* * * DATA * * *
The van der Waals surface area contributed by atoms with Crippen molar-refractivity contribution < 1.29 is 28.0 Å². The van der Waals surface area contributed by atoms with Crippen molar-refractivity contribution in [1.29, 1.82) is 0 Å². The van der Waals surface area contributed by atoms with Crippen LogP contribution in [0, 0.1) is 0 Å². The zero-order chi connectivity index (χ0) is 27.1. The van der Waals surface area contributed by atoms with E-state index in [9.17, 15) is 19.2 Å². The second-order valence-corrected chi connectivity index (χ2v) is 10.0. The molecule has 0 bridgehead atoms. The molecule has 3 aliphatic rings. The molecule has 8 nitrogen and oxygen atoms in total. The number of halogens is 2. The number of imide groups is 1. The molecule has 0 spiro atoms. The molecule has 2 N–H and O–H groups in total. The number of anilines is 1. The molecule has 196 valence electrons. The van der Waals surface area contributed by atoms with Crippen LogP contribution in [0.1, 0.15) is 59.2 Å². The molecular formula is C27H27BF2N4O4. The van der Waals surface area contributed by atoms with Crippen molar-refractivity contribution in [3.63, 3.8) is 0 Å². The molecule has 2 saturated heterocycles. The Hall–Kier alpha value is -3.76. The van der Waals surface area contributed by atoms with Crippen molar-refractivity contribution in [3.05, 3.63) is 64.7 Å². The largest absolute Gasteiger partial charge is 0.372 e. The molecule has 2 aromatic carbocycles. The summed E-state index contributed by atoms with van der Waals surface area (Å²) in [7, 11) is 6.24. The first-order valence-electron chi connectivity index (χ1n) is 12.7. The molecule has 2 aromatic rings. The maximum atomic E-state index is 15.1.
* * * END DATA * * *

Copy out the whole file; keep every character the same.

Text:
The van der Waals surface area contributed by atoms with Crippen molar-refractivity contribution < 1.29 is 28.0 Å². The van der Waals surface area contributed by atoms with Crippen molar-refractivity contribution in [1.29, 1.82) is 0 Å². The van der Waals surface area contributed by atoms with Crippen LogP contribution in [0, 0.1) is 0 Å². The zero-order chi connectivity index (χ0) is 27.1. The van der Waals surface area contributed by atoms with E-state index in [9.17, 15) is 19.2 Å². The second-order valence-corrected chi connectivity index (χ2v) is 10.0. The molecule has 0 bridgehead atoms. The molecule has 3 aliphatic rings. The molecule has 8 nitrogen and oxygen atoms in total. The number of halogens is 2. The number of imide groups is 1. The molecule has 0 spiro atoms. The molecule has 2 N–H and O–H groups in total. The number of anilines is 1. The molecule has 196 valence electrons. The van der Waals surface area contributed by atoms with Crippen LogP contribution in [0.1, 0.15) is 59.2 Å². The molecular formula is C27H27BF2N4O4. The van der Waals surface area contributed by atoms with Crippen molar-refractivity contribution in [3.63, 3.8) is 0 Å². The molecule has 2 saturated heterocycles. The Hall–Kier alpha value is -3.76. The van der Waals surface area contributed by atoms with Crippen molar-refractivity contribution in [3.05, 3.63) is 64.7 Å². The largest absolute Gasteiger partial charge is 0.372 e. The molecule has 2 aromatic carbocycles. The summed E-state index contributed by atoms with van der Waals surface area (Å²) in [7, 11) is 6.24. The first-order valence-electron chi connectivity index (χ1n) is 12.7. The molecule has 2 aromatic rings. The maximum atomic E-state index is 15.1.